by Carl, 02/22/2013, 4:51 PM

I’m not thrilled with Publicola’s “Isn’t It Weird That…” segment as a segment. I’d prefer they do straight reporting rather than shoehorn some (often supposed) hypocrisy into a post that doesn’t need it. But the actual reporting in this piece is worthwhile.

No statewide tax measure can pass without Seattleā€™s support, yet the proposal state house transportation director Judy Clibborn announced yesterday included zero dollars for the new 520 bridge (whose west side remains unfunded) and zero dollars for the new Alaskan Way tunnel (whose estimated revenue from tolls has been slashed from $400 million to just $165 million)?

It’s disgraceful that we’re having this conversation while even the barest discussion of raising revenue for education or social services is verboten, but it is the conversation we’re having. And I want to support this, I do. A car tab would probably be the most progressive piece of taxation in the state, the backlog is real, and the need to invest in our infrastructure is real.

But the need is real in Seattle too. At a certain point, Seattle isn’t going to be a piggy bank for the rest of the state unless they throw us a bone every once in a while.

4 Responses to “Throw the Dog a Bone”

1. MikeBoyScout spews:

Chickens come home to roost.
Pay back is a b*tch.
etc, etc, etc.

2. Roger Rabbit spews:

A car tab tax is progressive in one sense: People who own expensive cars pay more. But it’s also extremely regressive in another, and arguably more important, sense: It screws senior citizens who don’t drive much but need a car for basic chores like grocery shopping and medical appointments.

Here’s how that works. Let’s say an average citizen has a used car worth $20,000 that he drives 2,000 miles a month, mostly for commuting to work. Now let’s say a retiree living on Social Security (and, if he’s lucky, a meager pension) has a used car worth $20,000 that he drives 2,000 miles a year, almost all of it to doctor appointments. Under a car tab tax, those two drivers will pay the same amount of taxes, even though the senior citizen is using roads only one-twelfth as much as the commuting worker, has much less income than the commuting worker, and won’t use the 520 bridge or Alaska Way tunnel at all. To get a meaningful amount of money for those projects, you’ll need a meaningfully high car tab tax, a tax high enough that it’ll really hurt that senior citizen and there’s no fucking way in hell that’s fair.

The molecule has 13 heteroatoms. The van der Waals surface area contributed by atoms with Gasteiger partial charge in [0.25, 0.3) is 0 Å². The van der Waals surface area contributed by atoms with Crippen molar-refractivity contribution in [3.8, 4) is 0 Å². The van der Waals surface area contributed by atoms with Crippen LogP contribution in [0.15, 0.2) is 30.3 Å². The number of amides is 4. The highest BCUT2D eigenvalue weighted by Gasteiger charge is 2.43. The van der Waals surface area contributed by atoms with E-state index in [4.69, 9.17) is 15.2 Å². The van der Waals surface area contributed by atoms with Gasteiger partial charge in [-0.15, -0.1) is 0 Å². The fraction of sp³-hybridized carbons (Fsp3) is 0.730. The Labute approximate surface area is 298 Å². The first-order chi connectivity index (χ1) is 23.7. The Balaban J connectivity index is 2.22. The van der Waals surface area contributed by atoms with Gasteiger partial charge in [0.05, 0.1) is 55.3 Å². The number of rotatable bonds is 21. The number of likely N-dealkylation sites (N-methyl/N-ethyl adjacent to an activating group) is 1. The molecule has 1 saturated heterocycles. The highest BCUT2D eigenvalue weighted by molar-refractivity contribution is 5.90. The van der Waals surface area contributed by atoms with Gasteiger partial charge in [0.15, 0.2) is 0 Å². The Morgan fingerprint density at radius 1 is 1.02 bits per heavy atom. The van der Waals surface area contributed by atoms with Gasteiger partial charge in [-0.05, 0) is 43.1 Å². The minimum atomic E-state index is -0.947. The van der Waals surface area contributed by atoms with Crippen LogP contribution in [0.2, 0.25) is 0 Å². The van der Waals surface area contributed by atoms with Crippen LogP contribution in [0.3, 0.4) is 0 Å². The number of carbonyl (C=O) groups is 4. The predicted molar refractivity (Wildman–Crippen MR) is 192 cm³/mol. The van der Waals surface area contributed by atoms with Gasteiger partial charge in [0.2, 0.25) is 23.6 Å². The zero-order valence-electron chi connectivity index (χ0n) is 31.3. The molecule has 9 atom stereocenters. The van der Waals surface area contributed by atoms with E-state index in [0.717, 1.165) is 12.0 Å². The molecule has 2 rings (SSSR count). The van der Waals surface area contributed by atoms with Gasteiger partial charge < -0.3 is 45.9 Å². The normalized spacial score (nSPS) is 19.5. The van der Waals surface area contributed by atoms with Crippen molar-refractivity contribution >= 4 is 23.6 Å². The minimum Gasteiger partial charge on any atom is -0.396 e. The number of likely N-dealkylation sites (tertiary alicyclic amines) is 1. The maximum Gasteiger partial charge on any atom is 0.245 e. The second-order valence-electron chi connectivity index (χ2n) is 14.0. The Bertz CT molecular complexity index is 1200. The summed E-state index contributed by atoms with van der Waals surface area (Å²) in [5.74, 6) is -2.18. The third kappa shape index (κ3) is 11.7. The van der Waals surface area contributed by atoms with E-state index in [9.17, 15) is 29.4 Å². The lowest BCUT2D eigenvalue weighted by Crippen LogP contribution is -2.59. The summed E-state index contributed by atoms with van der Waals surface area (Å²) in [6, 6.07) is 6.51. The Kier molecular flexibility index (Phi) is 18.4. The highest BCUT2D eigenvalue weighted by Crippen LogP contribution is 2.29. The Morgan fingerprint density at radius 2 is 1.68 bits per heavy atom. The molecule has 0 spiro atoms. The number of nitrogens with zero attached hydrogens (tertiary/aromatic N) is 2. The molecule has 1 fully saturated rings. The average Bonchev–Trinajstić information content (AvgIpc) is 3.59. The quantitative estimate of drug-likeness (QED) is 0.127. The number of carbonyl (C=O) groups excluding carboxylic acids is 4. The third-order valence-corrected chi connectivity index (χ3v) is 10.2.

Bottom line: A car tab tax is a shitty way to raise revenue for megaprojects and anyone with half a conscience will hope it gets shot down. Drivers should pay road taxes according to the miles they drive, period. If you want to hit up well-to-do people who buy status-symbol cars, then do it at the point of sale by imposing a sales tax surcharge on cars costing over a certain amount, or some other device that’s calibrated to a person’s ability to pay.

3. notrouble spews:

The gas tax is about the closest thing we have to “pay by mile” system currently in place. There are 2 catches to the gas tax. It doesn’t automatically increase with inflation (like sales tax) and the revenue per mile actually decreases as the average fuel economy increases. I’d support a 10 cent increase in the gas tax spread over a couple years, but with high gas prices it is mighty unpopular.

4. Ten Years After spews:

I’d say the ten cents per gallon is a surety. The car tab fees won’t be changed. Well, perhaps a little, but not much.